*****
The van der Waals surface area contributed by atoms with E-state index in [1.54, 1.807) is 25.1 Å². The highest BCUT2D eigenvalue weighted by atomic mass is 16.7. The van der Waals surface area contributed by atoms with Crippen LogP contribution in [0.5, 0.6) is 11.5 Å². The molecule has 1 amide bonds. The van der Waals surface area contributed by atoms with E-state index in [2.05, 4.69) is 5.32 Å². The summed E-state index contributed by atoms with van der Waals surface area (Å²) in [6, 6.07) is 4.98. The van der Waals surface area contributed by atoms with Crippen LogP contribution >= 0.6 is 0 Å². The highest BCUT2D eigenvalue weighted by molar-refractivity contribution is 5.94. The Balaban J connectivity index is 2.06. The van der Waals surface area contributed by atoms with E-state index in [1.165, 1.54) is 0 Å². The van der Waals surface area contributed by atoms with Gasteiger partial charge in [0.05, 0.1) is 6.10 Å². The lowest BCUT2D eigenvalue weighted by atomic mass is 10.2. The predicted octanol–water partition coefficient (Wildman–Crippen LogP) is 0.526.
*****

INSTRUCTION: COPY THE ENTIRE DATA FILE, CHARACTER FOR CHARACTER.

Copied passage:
The van der Waals surface area contributed by atoms with E-state index in [1.54, 1.807) is 25.1 Å². The highest BCUT2D eigenvalue weighted by atomic mass is 16.7. The van der Waals surface area contributed by atoms with Crippen LogP contribution in [0.5, 0.6) is 11.5 Å². The molecule has 1 amide bonds. The van der Waals surface area contributed by atoms with E-state index in [2.05, 4.69) is 5.32 Å². The summed E-state index contributed by atoms with van der Waals surface area (Å²) in [6, 6.07) is 4.98. The van der Waals surface area contributed by atoms with Crippen LogP contribution >= 0.6 is 0 Å². The highest BCUT2D eigenvalue weighted by molar-refractivity contribution is 5.94. The Balaban J connectivity index is 2.06. The van der Waals surface area contributed by atoms with E-state index in [1.165, 1.54) is 0 Å². The van der Waals surface area contributed by atoms with Gasteiger partial charge in [0.05, 0.1) is 6.10 Å². The lowest BCUT2D eigenvalue weighted by atomic mass is 10.2. The predicted octanol–water partition coefficient (Wildman–Crippen LogP) is 0.526.